This has really annoyed me. I can’t believe there are still people like this in the world!

  • shsc82

    I seem to be missing the part of this where you cut the people off for not accepting your son?

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  • kara

    Your son does have all those rights, it would have benefited every one Mrs. Wang if you and your husbands family had come to an an understanding of your child’s real abilities and his difficulties. when relatives do no know the facts about a child’s health they make the only judgement available with the information they have.

    Knowing something and understanding it is step 1. Acceptance of that knowledge is step 2. Only after family has a bare level of acceptance will they believe they need to adjust their home and rules for your child. Any requests for changes on your sons behalf will only sound like outrageous demands being forced on them in their most personal space their own home, by other relatives who think they have they right to tell them how to be and think in one place they should most be able to live as themselves.

    This is the number one reason I almost never visit friends or family at their homes everyone wants to tell you how to behave ( It’s there HOUSE) I don’t mind cat’s everywhere, dirty dishes or a loud t.v. but I mind tasteless jokes, sexist relatives and uhggg male chauvist who never stop talking about everything they think they know, and if I don’t listen attentively their wives get all pissy.

    This is actually a very complex issue it seem to me some people only want to invite people over to expose them to their rules!

    However I think you may be better served by understanding this time instead of expecting to be understood in this circumstance. It’s not ok to use family events as teaching aide for your child with out asking the hosts if it works for them. It’s your job to get your son his therapy, your husband’s family, home and yard are not just background for your son’s life. I am a mother of an autistic child she is very important to me yet I do no EXPECT friends family or strangers to be ok if I stop and have an interpersonal skills encounter with her at a wedding/birthday party/thanksgiving and believe I’m personally entitled to have everyone else’s support and approval and understanding if I did that.

    When people gather together for holidays/events that is why they came not to be witness to medical/social/emotional adjustments for a relatives child. I think you are in denial about how disruptive your child’s behavior was at the family home, a child running all over a house flipping on and off lights for the entire time was NOT OK.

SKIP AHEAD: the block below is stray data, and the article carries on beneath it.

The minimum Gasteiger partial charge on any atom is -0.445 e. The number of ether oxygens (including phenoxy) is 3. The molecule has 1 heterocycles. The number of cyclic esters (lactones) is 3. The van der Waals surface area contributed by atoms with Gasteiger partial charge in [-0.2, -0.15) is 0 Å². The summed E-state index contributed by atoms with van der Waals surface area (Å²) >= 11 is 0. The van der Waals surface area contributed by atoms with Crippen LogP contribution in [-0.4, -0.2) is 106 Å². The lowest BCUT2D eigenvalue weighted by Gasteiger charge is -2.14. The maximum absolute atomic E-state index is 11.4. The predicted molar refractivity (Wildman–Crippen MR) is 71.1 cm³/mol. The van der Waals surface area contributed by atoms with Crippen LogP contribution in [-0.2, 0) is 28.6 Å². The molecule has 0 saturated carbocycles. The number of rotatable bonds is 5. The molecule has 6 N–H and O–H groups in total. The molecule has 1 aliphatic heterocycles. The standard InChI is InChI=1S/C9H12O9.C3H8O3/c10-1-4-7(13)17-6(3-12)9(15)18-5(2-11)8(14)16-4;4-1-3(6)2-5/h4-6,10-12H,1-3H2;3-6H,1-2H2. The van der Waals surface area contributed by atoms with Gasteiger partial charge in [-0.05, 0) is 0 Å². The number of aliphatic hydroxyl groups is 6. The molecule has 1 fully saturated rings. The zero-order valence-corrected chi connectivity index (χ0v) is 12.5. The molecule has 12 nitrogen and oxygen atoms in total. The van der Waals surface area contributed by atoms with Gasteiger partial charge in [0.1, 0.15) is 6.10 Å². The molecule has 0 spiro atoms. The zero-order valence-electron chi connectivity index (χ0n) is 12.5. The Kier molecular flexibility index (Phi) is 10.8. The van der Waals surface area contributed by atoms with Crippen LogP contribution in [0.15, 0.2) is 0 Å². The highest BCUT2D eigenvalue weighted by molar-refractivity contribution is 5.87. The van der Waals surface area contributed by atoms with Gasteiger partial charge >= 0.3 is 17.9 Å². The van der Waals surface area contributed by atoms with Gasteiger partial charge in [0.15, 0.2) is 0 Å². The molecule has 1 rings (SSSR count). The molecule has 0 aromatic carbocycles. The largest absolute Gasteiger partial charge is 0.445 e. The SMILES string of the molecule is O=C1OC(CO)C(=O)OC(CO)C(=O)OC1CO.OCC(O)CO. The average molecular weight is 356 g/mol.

Your life as an autistic parent will become 100% easier once you develop empathy for other people, you don’t have to throw your son under the bus to acknowledge other people needs and rights are as valid for them as they are for your child. It does not have to be your son vs the world but if you chose to frame it that way you will make enemies EVERYWHERE.

    You and your husband will become them, that family that expect everyone else’s world to revolve around your special needs child’s needs, who must always be included, no matter what or else they are oppressing your son.

    Sigh ….You will lose the good will of those people who do care and will help while other people who want to keep their routines and habits will observe your behavior call it selfish and do everything they can to make you sound entitled and unreasonable so they can do as they please with out being labeled hateful or bigoted.

    Call your husband’s side of the family up, apologize tell them you under estimated the effort of managing your sons behavior. Explain you thought you could go and enjoy it together as a family. Once you assure family that they are as important to you as your son then they will be open to your struggles as a parents.
    Attempting to justify your behavior instead of apologizing for it is the issue from what I read.

    You have burnt a bridge, now it is time to build a boat don’t throw your family over board for your son it’s not necessary. I know you two must feel so betrayed and misunderstood your selves you will need to move past it because you will need your family because of your situation.
    God Bless and Good Luck
    p.s run around the house once ( your house) with your son for me
    🙂

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  • AntiAunt

    We work. Our 20 year old Autistic nephew cannot spend the night with us.

    He must have every light in the house on all night. He obsessively blows his nose all night, loudly. He goes into the bathroom all night long, flushing again and again and again. By morning the tissue is gone, as is the liquid soup. *IF* we manage to fall asleep, he sneaks outside at 2-3 am and swings on our wooden swing until he smashes it to splinters and ruins the concrete that supported it’s legs. All the while hooting like a silverback gorilla. All of these actions cause our two small dogs to barking constantly. When confronted about destroying my $300 swing, which was a birthday gift from Hubby-he replied “you know I break things”.

    One more time-we work. We don’t feel like sacrificing our weekends for a visit we don’t enjoy. He torments our pets and expects me to wait on him hand and foot, while ignoring my spouse. He goes on and on about movies, many of which I haven’t watched, nor intend to. We like to boat, he does not.

    We may sound selfish, but really-we have lives too. His mother is dead, and his father, after multiple heart surgeries, continues to smoke. I think my mother who is 80, expects him to live with us when his dad doesn’t survive his next heart attack. We are in our late 50s, early 60s. We will NOT spend the rest of our life housing him. If my brother has made other arrangements, I have not heard of them.

    He does not work. He cannot make a sandwich or shop for groceries. Money means nothing to him. He has never crosses a multiple lane street. I cant imagine him ever driving a car. Left to my discretion, he will live in group home when his father passes away.